Tuesday, 28 October 2014
If you're looking for a session plan for a kids club this one seems pretty good.
The participants go on a fifteen minute journey which outlines the Christmas story as told in the Gospels. During this interactive adventure they will meet Mary; two excited shepherds; a group of endearing animals, and nasty King Herod! They will also get to have tea in the home of Joseph, Mary and Jesus.
Tuesday, 28 October 2014
Looking for a halloween video to use? This is still the best one.
Tuesday, 14 October 2014
If you are an avid listener to podcasts or if –like me– you occasionally think to download a few then forget about them for months, this Podcast on evangelism with people you have power over, specifically young people and children is well worth listening to, particularly if you've ever struggled with sneaking in a God slot at the end of a youth club that the young people are semi-forced to listen to.
Thursday, 2 October 2014
Here's a two line comment Athanasius (297ish - 373 AD) makes in On The Incarnation when giving evidence on how Christ's coming has transformed the world.
Again, who among men, either after his death or while yet living, taught about virginity and did not account this virtue impossible for human beings. But Christ our Saviour and King of all has so prevailed with his teaching on this subject that even children not yet of lawful age promise their virginity which transcends the law.
Athansius' point is this; no-one else has come into the world, taught that virginity is a good thing, and found their teaching obeyed. In fact, no-one's really even tried because they know it's impossible. But Christ comes and teaches that virginity is good and it happens. In fact, even children are going above and beyond the law of no sex outside of marriage, but giving up sex entirely for the rest of their lives. Athanasius himself is one of these people, having given up sex for the sake of the gospel. This is an extraordinary, miraculous thing.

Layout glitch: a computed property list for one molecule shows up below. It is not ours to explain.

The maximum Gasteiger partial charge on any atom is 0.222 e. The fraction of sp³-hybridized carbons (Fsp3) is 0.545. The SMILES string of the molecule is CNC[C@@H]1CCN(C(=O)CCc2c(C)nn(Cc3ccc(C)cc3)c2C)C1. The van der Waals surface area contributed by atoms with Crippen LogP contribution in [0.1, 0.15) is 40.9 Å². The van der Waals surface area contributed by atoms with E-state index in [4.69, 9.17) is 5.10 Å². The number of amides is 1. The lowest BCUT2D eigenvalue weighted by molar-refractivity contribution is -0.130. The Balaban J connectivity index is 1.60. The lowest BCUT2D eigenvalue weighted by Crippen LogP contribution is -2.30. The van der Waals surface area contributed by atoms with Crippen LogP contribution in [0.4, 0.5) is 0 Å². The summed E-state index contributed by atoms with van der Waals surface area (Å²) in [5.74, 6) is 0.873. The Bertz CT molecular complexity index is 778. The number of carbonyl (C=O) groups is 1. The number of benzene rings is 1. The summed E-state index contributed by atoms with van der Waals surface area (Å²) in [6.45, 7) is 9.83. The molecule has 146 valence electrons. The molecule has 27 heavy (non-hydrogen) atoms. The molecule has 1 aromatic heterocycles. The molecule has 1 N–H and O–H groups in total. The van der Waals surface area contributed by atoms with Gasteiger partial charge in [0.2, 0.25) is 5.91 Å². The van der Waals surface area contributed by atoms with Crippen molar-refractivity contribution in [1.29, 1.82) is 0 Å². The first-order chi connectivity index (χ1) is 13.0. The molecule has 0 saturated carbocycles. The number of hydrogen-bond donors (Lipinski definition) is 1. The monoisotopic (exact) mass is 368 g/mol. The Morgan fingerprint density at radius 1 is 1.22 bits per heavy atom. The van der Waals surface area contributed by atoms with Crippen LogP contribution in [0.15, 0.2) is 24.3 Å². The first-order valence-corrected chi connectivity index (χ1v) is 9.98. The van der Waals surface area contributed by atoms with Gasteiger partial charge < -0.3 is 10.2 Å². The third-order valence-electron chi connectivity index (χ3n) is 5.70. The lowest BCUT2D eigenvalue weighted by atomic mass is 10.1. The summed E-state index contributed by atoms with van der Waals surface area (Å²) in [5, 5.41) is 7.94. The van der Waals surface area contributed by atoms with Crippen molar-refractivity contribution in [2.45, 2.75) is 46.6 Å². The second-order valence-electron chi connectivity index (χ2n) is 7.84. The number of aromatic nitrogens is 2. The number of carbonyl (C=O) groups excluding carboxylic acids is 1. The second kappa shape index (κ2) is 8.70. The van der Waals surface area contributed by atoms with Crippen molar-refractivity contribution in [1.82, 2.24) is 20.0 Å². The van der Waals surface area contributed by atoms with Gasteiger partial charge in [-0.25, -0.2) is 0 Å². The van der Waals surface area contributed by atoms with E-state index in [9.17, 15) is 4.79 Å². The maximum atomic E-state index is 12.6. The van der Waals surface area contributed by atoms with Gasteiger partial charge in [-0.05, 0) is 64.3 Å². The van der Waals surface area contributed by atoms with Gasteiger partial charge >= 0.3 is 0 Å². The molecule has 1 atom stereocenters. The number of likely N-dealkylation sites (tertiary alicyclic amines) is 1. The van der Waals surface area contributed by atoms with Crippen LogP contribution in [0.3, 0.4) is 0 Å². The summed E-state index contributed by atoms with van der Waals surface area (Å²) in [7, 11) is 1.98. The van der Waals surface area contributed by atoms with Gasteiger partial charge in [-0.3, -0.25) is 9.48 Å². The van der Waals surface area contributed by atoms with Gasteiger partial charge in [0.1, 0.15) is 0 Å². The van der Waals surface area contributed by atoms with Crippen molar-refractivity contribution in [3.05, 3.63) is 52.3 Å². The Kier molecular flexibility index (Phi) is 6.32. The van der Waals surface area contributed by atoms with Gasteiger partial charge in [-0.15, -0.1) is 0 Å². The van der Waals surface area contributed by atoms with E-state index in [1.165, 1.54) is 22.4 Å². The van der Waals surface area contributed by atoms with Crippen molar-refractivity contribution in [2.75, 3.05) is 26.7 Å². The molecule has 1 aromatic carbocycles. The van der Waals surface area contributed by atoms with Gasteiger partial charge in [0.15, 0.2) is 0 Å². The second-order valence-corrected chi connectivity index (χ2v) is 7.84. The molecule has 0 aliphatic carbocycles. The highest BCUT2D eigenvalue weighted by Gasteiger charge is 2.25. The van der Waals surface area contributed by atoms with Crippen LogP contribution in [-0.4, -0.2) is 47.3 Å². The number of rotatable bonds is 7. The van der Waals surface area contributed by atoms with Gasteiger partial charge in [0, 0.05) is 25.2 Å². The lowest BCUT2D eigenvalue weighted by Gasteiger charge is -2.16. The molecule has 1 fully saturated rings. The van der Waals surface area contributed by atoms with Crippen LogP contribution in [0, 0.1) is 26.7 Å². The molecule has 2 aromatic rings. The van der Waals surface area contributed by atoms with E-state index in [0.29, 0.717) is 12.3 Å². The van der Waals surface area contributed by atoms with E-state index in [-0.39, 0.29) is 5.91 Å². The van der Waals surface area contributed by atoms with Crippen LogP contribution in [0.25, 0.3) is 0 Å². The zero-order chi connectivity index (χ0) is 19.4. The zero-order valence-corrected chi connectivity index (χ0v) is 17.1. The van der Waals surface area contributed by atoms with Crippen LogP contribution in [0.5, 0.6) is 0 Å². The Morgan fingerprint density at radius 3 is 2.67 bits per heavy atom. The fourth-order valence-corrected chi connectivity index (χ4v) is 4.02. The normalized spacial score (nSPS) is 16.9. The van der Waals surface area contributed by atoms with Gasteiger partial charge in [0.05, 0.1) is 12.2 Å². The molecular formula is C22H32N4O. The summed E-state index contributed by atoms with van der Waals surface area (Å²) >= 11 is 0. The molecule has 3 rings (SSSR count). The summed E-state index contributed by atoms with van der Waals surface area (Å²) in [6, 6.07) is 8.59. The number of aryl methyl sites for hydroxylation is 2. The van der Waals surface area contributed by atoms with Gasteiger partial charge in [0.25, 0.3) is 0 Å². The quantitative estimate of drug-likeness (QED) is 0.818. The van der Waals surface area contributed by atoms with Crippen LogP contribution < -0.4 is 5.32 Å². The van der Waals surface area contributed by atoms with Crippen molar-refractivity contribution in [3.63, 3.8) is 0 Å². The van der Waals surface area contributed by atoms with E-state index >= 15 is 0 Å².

Virginity is not a normal thing for the world. Most try and get out of it as fast as possible. It's the practice of people all over the world to disdain it. So, when teaching young people about sex outside of marriage and virginity and all the rest of it, don't treat it as a minor thing. Teach it as the abnormal major thing that is, a thing only possible because Christ has come, died, rose again, and promises a better life eternally. Your young people (and young adults and older people) will get abuse because they hold on to it, where instead they should be given great honour. This abuse though, is part of their witness that Christ Jesus is the risen Lord of the universe.
Wednesday, 1 October 2014
It's that time of the month where I review a book by a dead Christian that's relevant for youth workers. This month it's On the Incarnation by Athanasius. You should read it. His book that is, not my review. Though if you need persuading to read it, read my review. I stole some of Athanasius' thoughts from this book for an article I wrote last Easter about why Jesus had to die in the manner that he did
Wednesday, 24 September 2014